• "We always knew Magic: the Gathering was a complex game. But now it's proven: you could assemble a computer out of Magic cards." Oh lordy. Via Aanand, this proof that you can make a Turing Machine out of Magic The Gathering.
  • "Perhaps the best Wii idea of all, and one too little copied in other consumer electronics, was that the device itself lit up when something important had happened to it. If a friend sent you a message or if a game needed an update, the system would start emitting a blue glow from its disc drive. You didn't have to turn the Wii on to know something was ready for your attention; the device's light pattern showed it. Most inert consumer electronics do nothing like this, which is a pity. What a disappointing failure that we don't have more electronics that make themselves useful even while they are more or less turned off." Steven Totilo's farewell to the Wii is full of some lovely thought and analysis – as well as great game write-ups – but this in particular bears repeating. (It drove me mad, but, still).
  • "Valve subtly guides the player’s attention toward significant events and objects by using elements naturally found in the game world. This allows the player to retain control of their perspective without getting lost or confused, and contributes to an overall immersive experience." Matthew Gallant puts together a nice selection of screengrabs to illustrate Valve's craft.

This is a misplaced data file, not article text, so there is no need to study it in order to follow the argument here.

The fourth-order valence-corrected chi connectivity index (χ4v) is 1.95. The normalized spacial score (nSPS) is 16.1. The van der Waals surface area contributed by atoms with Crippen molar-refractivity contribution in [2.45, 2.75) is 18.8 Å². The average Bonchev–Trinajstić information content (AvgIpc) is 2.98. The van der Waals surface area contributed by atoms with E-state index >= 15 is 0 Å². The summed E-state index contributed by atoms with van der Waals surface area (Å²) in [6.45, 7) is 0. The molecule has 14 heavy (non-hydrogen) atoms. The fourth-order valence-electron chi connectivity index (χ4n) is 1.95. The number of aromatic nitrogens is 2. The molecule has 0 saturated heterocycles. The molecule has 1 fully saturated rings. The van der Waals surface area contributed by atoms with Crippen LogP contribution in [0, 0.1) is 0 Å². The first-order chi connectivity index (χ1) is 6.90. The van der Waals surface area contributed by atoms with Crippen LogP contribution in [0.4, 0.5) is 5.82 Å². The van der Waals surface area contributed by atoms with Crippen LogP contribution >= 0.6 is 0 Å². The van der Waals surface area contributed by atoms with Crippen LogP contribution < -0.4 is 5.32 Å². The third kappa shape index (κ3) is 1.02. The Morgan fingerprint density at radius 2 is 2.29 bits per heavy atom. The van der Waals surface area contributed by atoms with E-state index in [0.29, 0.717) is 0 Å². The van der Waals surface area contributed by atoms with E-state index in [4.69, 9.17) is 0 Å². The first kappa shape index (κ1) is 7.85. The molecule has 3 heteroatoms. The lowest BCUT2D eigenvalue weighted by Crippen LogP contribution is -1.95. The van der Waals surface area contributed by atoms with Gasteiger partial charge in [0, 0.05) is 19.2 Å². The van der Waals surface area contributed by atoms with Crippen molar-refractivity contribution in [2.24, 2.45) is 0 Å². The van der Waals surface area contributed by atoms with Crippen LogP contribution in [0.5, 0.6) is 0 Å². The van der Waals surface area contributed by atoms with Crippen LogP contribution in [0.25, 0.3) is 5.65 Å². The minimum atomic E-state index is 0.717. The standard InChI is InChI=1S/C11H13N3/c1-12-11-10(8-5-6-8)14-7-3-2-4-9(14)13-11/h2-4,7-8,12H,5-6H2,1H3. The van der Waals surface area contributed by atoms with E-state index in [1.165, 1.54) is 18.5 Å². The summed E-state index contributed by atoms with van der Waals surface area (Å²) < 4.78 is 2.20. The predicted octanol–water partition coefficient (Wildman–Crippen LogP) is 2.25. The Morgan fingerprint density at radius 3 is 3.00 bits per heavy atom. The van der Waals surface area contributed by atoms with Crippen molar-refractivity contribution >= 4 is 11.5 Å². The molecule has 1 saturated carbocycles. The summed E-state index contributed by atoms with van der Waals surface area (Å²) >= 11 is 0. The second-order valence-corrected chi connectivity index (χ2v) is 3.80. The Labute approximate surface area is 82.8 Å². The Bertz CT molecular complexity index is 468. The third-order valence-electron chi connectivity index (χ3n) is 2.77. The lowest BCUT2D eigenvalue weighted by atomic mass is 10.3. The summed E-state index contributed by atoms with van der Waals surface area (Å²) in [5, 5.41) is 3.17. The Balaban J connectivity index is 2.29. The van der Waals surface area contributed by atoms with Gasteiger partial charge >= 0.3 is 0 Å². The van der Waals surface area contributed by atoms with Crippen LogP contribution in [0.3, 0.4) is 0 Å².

• "There was an implicit value judgement in Greenfield's talk between the "purely sensory experiences" of raves or today's computer games, and the cognitive activities of reading a book or listening to a symphony, which, because they make us "see one thing in terms of another thing", involve a more mature mental engagement. For Greenfield, the Beethoven was a higher experience because it offered an "escape from the moment", where a rave was about losing yourself to the "thrill of the moment". I think that's a flimsy distinction, since both are about submitting to the sensory power of music. I'd like to see the difference in brain activity between somebody "escaping" life's mundanities and another person "thrilling" to the implacable now of the beat."
  • "I thoroughly enjoy the more real time nature of these diary fragments popping up among my friends’ updates. It’s easy to picture @samuelpepys conducting his business and pleasure, travelling around London — from his home near the Tower of London to Deptford to Westminster — when he’s updating you on his progress during the day." Phil on the joy of small updates from things that aren't (quite) people.
  • "Sony acts like a character in a Charlotte Brontë novel–they seem to think they have an entire lifetime to seize the moment."